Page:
Clippers excel but still lose to Cavs
The pivotal possession with the Clippers trailing Cleveland 102-101 and 6.7 seconds left was easy to draw up during the preceding timeout.
"Pick-and-roll with Baron [Davis] and Craig [Smith]," Clippers coach Mike Dunleavy said. "Craig had the roll. We had shooters across the board, and it's Baron's call. Find the open guys, hit the roll man or make the play himself."
Once the Clippers inbounded the ball, Davis was unable to achieve any of those three options.
LeBron James and Anderson Varejao easily handled the screen by Smith. The lanky Varejao switched onto Davis, not yielding an inch to the Clippers point guard. With Davis unable to penetrate, Cleveland's wing defenders stayed at home on Eric Gordon and Rasual Butler to take away option No. 1.
Once Varejao picked up Davis off the screen, James promptly moved on to Smith, denying Davis a passing lane to his roll man and taking away option No. 2.
With the seconds evaporating, Davis had little recourse but to launch a contested, off-balance jumper over his 6-foot-11 defender. The shot didn't draw iron as the clock expired on option No. 3.
"There wasn't much room up there on the perimeter," Davis said. "Once they switched it, I was just trying to get some space, enough to get a good look at the basket. I didn't really get the kind of look I wanted to get."
It was a dejecting loss Saturday night for an undermanned Clippers team that led most of the way and shot a blistering 59.7 percent from the field. Without center Chris Kaman's presence down low for the fourth consecutive game, the Clippers had to count on their shooters to carry the offensive load. Both Gordon and Butler delivered in that capacity. Butler matched a career high with 33 points, and Gordon had 28.
"Our perimeter guys have done an excellent job of stepping it up," Davis said. "Our wings, Eric and Rasual, they were hot tonight. They played a great game."
When Kaman is healthy, the Clippers are one of the NBA's most post-oriented teams. Without him, they've been forced to refashion their offense around Gordon and Butler. Saturday, that adjustment was wildly successful. The Clippers used flare screens along the perimeter and skip passes against a pressuring Cleveland defense to find open attempts for their sharpshooters. Gordon finished 11-for-16 from the field (including 4-for-5 from 3-point range), and Butler made 12 of 18 shots (4 of 9 from beyond the arc).
"I hit some free throws early to get me going," Butler said. "Then my teammates found me when I was open, and I hit a few shots, and it kind of continued all night."
When Gordon and Butler weren't converting from long range, reserve forward Smith filled the void inside for the Clippers. He scored 16 points, most of them on his deceptively quick post moves against the Cavs' bigger defenders. As the game tightened, the Clippers repeatedly delivered the ball to Smith in the post and let him go to work against Varejao.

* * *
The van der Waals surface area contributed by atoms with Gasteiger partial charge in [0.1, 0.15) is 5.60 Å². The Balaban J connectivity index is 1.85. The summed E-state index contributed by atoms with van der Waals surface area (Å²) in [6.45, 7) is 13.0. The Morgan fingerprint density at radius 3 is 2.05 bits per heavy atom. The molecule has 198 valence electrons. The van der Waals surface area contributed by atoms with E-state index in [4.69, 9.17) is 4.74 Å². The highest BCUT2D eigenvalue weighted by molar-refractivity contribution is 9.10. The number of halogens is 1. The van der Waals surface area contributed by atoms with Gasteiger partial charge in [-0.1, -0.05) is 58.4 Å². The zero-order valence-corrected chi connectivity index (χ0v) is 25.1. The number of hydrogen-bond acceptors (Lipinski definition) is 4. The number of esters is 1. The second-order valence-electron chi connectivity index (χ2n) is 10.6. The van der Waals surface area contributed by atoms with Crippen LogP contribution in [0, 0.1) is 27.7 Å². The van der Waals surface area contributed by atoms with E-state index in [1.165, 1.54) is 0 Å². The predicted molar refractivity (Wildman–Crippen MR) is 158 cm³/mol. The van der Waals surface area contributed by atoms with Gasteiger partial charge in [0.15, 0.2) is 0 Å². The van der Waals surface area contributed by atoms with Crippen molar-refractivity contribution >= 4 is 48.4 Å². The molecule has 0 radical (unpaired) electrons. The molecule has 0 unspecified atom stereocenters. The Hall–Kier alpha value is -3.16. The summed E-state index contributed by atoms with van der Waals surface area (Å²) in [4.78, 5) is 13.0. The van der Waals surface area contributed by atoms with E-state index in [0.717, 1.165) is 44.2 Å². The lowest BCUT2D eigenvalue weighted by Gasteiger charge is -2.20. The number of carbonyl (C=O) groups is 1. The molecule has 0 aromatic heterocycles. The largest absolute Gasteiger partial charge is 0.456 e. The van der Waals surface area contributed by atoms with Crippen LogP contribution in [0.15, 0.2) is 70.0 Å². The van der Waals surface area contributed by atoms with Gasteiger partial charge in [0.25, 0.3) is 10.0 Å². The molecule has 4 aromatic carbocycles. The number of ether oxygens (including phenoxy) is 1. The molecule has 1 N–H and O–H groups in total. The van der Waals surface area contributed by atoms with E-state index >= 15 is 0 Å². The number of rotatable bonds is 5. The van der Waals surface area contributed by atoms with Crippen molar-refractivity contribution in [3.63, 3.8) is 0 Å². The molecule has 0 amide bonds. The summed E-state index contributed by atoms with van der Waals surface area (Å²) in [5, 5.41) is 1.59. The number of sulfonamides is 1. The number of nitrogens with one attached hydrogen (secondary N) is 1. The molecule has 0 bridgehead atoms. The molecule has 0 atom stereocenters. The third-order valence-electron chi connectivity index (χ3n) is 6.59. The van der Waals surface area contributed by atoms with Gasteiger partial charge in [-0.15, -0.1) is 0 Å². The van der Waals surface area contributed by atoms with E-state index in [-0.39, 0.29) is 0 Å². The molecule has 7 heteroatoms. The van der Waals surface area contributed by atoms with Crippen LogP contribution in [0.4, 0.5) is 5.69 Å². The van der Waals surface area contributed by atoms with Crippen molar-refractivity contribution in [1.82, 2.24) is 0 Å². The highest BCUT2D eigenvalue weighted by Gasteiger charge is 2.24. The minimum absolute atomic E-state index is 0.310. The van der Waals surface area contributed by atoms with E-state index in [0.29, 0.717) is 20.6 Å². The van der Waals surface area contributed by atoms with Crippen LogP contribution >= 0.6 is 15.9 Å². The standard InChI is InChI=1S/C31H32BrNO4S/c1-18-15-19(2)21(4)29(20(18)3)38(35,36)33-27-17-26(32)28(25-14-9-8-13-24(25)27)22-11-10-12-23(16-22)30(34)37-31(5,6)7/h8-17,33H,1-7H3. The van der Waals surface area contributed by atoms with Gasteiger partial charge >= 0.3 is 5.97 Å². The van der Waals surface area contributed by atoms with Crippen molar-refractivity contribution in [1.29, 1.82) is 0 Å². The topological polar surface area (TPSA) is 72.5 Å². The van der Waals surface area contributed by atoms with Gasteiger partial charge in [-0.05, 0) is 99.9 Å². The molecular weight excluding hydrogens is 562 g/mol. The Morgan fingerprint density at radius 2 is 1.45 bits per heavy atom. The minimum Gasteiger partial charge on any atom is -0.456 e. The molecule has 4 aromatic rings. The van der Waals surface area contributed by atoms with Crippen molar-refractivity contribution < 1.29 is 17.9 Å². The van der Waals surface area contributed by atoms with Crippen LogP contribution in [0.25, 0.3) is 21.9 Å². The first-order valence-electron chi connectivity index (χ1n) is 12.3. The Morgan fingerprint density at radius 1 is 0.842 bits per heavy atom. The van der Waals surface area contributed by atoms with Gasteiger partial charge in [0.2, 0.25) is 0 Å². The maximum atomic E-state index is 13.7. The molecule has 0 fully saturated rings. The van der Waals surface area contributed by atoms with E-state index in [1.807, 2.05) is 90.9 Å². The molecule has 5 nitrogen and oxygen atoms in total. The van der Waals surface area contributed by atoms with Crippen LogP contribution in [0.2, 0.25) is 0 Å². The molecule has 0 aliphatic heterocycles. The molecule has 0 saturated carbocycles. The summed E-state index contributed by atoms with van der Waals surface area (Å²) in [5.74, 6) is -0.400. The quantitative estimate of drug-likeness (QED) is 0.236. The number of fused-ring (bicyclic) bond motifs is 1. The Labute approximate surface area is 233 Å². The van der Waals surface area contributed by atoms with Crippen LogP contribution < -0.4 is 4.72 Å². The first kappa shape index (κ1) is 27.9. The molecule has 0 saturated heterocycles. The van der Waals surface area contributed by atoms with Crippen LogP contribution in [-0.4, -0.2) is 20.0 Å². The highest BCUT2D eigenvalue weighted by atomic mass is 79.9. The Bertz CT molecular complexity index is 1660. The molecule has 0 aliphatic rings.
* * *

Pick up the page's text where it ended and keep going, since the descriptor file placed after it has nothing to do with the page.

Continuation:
"I was just trying to be a playmaker, whether it's scoring or trying to find someone else to score," Smith said.
The Clippers found plenty of ways to score. They were far more accurate than the Cavs, who shot 48.1 percent from the field -- nearly 10 percent worse than the Clippers. Both teams earned 24 attempts from the free throw line, and turnovers were nearly even (13 for the Clippers, 12 for the Cavs).
LeBron was even held in relative check. He scored 32 points, grabbed 4 rebounds and dished out 4 assists despite outweighing his primary defender, Butler, by 50 pounds. When James had the ball on the wing, the Clippers quickly dispatched double-teams and zoned up on the weak side.
So what was the Clippers' problem?
"We didn't come up with the 50-50 balls," Dunleavy said. "[Cleveland] got too many offensive rebounds."
Fourteen, to be exact, which translated into 21 second-chance points for Cleveland.
"The only thing we have to be disappointed in is our rebounding," Gordon said. "When you look at the points, everyone was on. It was just our rebounds, especially at the end of the game."
Although Dunleavy noted his team's overall effort, and teammates were quick to praise Butler, Gordon and Smith for their production, every Clipper outright rejected the idea that the narrow loss represented a moral victory against the Eastern Conference's best.
"This is the NBA," Smith said. "Everybody here is talented, and whoever's out there on the floor is going to give it their all regardless of the situation they're in."
Kevin Arnovitz is an NBA contributor to ESPN.com and ESPNLosAngeles.com and the author of ClipperBlog.
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